TL: Issues of faith find their way into a lot of my fiction. I’m an atheist, and have one friend who’s a bible literalist (he thinks the Earth is seven thousand years old), and he and I often have fascinating conversations. I love it! I think he’s deluded and he thinks I’m misinformed, but at the end of the night we shake hands, respect each other’s outlook, and get on well. If only everyone could be like that. The relationships––and sometimes conflicts––between faith (eschewing proof) and science (the seeking of proof) have always interested me, and I like to write about what I find interesting.
KC: Which character(s) did you enjoy writing about the most in Coldbrook?
TL: I really like Jonah Jones, the grizzled old Welshman, and the Inquisitor that becomes his nemesis. But I like all my characters, otherwise I couldn’t write them well.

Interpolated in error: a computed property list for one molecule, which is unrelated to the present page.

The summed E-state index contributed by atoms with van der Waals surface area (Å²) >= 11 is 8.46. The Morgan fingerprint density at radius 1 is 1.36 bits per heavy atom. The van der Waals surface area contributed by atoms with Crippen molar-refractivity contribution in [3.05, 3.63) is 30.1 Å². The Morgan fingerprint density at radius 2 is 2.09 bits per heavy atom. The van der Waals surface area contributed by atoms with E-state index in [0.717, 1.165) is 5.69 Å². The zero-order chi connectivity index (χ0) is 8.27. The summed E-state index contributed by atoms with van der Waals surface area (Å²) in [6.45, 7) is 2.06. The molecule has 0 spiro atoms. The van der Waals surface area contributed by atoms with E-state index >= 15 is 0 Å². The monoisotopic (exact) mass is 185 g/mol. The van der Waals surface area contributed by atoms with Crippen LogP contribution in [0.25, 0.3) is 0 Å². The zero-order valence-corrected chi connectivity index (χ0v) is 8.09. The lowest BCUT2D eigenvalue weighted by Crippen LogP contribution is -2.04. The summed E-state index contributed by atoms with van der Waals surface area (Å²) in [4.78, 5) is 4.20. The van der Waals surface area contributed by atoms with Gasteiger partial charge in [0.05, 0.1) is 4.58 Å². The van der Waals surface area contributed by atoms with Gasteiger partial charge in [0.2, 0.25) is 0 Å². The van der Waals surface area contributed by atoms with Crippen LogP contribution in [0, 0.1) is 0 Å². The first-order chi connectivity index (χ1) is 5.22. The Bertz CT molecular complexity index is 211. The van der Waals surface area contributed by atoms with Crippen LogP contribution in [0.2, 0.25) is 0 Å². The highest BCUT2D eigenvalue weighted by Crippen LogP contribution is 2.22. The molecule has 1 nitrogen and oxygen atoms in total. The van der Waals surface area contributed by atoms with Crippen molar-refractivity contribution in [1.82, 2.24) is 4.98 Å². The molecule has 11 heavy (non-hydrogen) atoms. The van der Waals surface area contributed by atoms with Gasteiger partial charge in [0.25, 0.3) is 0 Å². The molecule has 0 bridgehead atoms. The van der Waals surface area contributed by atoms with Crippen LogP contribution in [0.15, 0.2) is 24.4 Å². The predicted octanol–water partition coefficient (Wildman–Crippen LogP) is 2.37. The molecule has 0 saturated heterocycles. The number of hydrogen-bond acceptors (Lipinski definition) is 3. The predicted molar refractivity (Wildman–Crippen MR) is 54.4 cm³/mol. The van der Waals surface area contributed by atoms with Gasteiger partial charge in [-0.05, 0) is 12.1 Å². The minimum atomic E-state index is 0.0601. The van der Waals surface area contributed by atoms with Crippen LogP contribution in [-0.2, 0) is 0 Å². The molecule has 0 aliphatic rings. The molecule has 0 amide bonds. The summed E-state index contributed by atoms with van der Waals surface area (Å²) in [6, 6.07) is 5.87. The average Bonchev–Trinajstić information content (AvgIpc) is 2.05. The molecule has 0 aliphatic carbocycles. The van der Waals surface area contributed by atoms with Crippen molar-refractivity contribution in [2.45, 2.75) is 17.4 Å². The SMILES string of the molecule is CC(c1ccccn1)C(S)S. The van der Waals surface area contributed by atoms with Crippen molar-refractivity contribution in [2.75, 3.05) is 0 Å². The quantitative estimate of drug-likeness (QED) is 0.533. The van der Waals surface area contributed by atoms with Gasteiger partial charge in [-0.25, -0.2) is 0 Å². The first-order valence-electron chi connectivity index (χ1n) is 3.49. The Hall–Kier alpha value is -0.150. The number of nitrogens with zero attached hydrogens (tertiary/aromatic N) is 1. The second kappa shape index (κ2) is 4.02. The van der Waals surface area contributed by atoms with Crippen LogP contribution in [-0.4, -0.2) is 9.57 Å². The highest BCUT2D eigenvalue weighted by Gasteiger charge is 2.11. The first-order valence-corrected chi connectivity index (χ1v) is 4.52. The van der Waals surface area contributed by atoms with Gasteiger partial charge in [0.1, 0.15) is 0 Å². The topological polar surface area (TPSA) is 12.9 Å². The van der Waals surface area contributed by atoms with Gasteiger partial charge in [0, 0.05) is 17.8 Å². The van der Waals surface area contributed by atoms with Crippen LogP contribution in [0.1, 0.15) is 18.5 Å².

KC: Everything “zombie” has been wildly successful in the past few years. Why do you think readers/moviegoers/etc are so drawn to that type of story?
TL: Zombies are scary because they’re us and yet … so other. I also think that apocalyptic fiction has always been popular, and destroying the world with zombies is a metaphor for what humanity is doing to the planet (or to ourselves … I don’t think we’ll harm the planet one little bit, in the long term). And yet in a lot of books and TV shows, as in Coldbrook, the stories aren’t really about the zombies at all, but the people struggling against them. The walking dead in the The Walking Dead are the survivors.
KC: Ok, the question I’ve definitely been dying to ask is…will there be more books set in the Coldbrook “universe”?
TL: There’s nothing planned yet, but I’ll never say never.